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DCAA Compliance for Small Businesses

As a small govcon have you ever thought…do I really need to be DCAA compliant? What if I’m “just a subcontractor” or “too small that DCAA will never notice me”?
We hear the following from companies more often then they’d like to admit:

  • It’s so complicated to get DCAA compliant (insert the eye roll and swipe across the forehead)
  • It’s such as hassle, I’ll do it when we get bigger (the procrastinator)
  • I have both commercial and government business, so the govcon piece won’t get noticed (I’m awesome and therefore the rules don’t apply)
  • It’s too expensive (cheap catches up to you)
  • I only have FFP and T&M contracts, so I won’t get audited (wrong!)
  • If I fail an audit, I’ll get excused because I’m a small business (nope, the small business card doesn’t work with DCAA)

To these “excuses” our advice is…

Get DCAA compliant and now!

Here’s why:

• It’s not as complicated as what you think.
There four primary components to being DCAA compliant – chart of accounts, timekeeping, forward pricing and policies and procedures. No one accounting system is deemed DCAA compliant.  It’s all about how your system is configured and your policies and procedures. A professional firm who knows DCAA compliant accounting is necessary to get the work done right…the first time.

• Small = less $ to become compliant.
Design a system that scales with you and the savings will be impressive. Retrofitting a large existing system to be DCAA compliant is time consuming and expensive.  Don’t get lazy – get it done when you are small.

• It’s a Pass/Fail test.
The is no B or C grade. You either pass or you fail.  Failing costs money and more money than it takes to preemptively become DCAA compliant.

• Timekeeping is like eating healthy.
It’s all about behavior modification. It takes daily reminders to establish healthy eating habits and it is the same for timekeeping. Additionally, it’s the most critical component of the DCAA audit.  Establishing solid policies and procedures for timekeeping when you are small is the easiest way to establish behaviors and set the tone for the critical importance of timekeeping.  Get HR involved because timekeeping should be in your employee handbook.  Educate employees on why timekeeping is important.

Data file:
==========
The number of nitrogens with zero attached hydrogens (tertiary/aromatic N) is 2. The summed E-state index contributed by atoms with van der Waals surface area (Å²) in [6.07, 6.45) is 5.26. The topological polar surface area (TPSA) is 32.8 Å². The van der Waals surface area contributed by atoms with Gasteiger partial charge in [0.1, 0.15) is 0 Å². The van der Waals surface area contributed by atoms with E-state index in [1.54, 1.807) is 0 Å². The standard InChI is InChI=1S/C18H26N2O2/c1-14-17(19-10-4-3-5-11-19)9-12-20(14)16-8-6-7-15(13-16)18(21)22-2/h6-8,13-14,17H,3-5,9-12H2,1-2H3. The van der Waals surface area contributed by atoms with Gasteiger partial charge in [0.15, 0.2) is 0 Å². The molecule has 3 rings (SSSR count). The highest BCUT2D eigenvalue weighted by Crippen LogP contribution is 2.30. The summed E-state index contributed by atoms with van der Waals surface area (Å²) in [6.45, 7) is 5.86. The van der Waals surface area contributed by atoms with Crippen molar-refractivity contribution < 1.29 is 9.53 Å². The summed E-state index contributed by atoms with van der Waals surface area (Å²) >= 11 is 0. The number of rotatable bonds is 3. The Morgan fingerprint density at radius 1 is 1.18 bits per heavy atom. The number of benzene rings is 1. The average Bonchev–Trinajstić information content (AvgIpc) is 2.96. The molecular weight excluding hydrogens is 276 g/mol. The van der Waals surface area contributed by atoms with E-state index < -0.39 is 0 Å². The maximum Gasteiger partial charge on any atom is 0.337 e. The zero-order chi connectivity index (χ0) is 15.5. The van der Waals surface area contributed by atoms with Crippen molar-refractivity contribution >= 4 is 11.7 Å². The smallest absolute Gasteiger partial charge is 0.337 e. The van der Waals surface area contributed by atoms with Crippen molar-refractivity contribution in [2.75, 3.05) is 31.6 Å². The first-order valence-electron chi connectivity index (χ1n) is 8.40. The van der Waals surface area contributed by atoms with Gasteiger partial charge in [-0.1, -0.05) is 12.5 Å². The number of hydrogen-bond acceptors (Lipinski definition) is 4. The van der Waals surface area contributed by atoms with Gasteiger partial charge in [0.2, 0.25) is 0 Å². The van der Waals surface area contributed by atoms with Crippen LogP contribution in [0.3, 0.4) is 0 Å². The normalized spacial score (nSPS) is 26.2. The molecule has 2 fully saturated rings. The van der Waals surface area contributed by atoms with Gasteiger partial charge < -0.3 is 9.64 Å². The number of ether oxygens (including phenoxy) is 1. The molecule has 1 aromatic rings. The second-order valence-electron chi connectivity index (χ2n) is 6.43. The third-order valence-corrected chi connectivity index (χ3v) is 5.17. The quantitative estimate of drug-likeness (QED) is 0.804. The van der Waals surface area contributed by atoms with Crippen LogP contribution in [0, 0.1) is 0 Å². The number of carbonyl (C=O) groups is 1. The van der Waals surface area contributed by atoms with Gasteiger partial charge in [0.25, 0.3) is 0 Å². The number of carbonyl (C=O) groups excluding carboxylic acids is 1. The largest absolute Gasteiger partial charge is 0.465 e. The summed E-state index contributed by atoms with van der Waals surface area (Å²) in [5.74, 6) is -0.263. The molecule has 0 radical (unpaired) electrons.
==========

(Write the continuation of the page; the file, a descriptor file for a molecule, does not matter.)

• Improve your dating profile.
Teaming partners, especially large integrators, like to work with small businesses that are DCAA compliant. You might not have been audited yet, but you are prepared in case you do and that is half of the battle.

Bottom line – get DCAA compliant now!
BOOST can help and it’s one of our favorite accounting projects. Well, we have lots of favorites, but this one is rewarding and we actually like doing it!  So, now go get healthy, change your behavior, spend some money in order to save some money and prepare for the inevitable.

What is a CPSR and Why Should You Care?

We recently told you about the Contractor Purchasing System Review (CPSR) process, and today we will (attempt to) convince you to care about this mega-compliance hurdle. If you want to read more about a CPSR, check out our white paper here.

There appears to be a trend in government evaluations looking for CPSR compliant contractors. CPSR compliance was an extra 500 points for the recent OASIS bid.  Many of our competitors will happily sell you a CPSR package without blinking at the cost or whether you actually needed it.

Who needs CPSR?
First, the main factor we tell our clients is to assess how much subcontracting work they do.  If your business weighs heavily on issuing a myriad of subcontracts or large procurements in support of your prime contract awards, then you have checked the first box to “needing” a CPSR compliance plan.  The remaining boxes are comprehensive.

Second, if a majority of your work is with the DoD, you may want to consider checking out DFARS 252. 252.244-7001, the regulatory birth of what a CPSR compliant system looks like. Finally, if your contract says you have to be CPSR compliant – we hope you already have systems in place to pass an audit before signing the dotted line.

Finally, most organizations do not like or want a CPSR compliance plan because of the heavy administrative burden it places on corporate processes.  Think about the last time you waited for a large GovCon to issue you a subcontract that was allegedly “on fire.”  In most cases, the subcontractor is issued a letter subcontract or works at-risk with an authorization to proceed (also part of the CPSR compliant program) before the “real” subcontract is issued.  This is because nearly all GovCons with CPSR compliance programs have to take several steps to coordinate awarding a procurement.  These steps were put in place to comply with CPSR requirements.

If we have not talked you out of it and you are ready to start the box-checking, administrative hurdles of CPSR land, consider an organization like BOOST that will tailor a compliance plan to fit your organization. We will not open a canned manual and serve it to you on a platter. We exist to add value. We can provide a customized CPSR plan; if you need it.